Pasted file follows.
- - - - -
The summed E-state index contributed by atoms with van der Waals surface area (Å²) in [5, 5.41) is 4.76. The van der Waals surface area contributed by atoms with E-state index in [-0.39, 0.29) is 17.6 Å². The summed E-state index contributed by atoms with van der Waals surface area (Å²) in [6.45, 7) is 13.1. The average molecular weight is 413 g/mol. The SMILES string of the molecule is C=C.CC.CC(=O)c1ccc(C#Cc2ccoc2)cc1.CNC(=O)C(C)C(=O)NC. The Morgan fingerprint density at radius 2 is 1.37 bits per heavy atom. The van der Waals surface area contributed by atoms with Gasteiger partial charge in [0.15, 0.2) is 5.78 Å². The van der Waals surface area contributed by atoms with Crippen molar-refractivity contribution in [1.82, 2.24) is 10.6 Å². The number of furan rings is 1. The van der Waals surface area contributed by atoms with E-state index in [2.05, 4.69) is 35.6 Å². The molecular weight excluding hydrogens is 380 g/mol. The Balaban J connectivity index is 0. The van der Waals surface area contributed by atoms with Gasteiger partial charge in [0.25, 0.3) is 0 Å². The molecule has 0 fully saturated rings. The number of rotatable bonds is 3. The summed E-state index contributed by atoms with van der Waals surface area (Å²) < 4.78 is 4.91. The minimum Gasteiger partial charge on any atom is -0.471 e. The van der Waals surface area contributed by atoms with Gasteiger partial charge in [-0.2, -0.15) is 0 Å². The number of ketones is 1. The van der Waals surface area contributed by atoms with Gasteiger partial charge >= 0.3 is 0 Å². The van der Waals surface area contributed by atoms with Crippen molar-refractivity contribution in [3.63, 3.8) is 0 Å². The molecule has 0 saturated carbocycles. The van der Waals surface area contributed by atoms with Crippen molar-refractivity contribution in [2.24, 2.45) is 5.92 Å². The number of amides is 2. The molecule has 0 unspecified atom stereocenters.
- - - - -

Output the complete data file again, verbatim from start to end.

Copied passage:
The summed E-state index contributed by atoms with van der Waals surface area (Å²) in [5, 5.41) is 4.76. The van der Waals surface area contributed by atoms with E-state index in [-0.39, 0.29) is 17.6 Å². The summed E-state index contributed by atoms with van der Waals surface area (Å²) in [6.45, 7) is 13.1. The average molecular weight is 413 g/mol. The SMILES string of the molecule is C=C.CC.CC(=O)c1ccc(C#Cc2ccoc2)cc1.CNC(=O)C(C)C(=O)NC. The Morgan fingerprint density at radius 2 is 1.37 bits per heavy atom. The van der Waals surface area contributed by atoms with Gasteiger partial charge in [0.15, 0.2) is 5.78 Å². The van der Waals surface area contributed by atoms with Crippen molar-refractivity contribution in [1.82, 2.24) is 10.6 Å². The number of furan rings is 1. The van der Waals surface area contributed by atoms with E-state index in [2.05, 4.69) is 35.6 Å². The molecular weight excluding hydrogens is 380 g/mol. The Balaban J connectivity index is 0. The van der Waals surface area contributed by atoms with Gasteiger partial charge in [0.25, 0.3) is 0 Å². The molecule has 0 fully saturated rings. The number of rotatable bonds is 3. The summed E-state index contributed by atoms with van der Waals surface area (Å²) < 4.78 is 4.91. The minimum Gasteiger partial charge on any atom is -0.471 e. The van der Waals surface area contributed by atoms with Gasteiger partial charge in [-0.2, -0.15) is 0 Å². The number of ketones is 1. The van der Waals surface area contributed by atoms with Gasteiger partial charge >= 0.3 is 0 Å². The van der Waals surface area contributed by atoms with Crippen molar-refractivity contribution in [3.63, 3.8) is 0 Å². The molecule has 0 saturated carbocycles. The van der Waals surface area contributed by atoms with Crippen molar-refractivity contribution in [2.24, 2.45) is 5.92 Å². The number of amides is 2. The molecule has 0 unspecified atom stereocenters.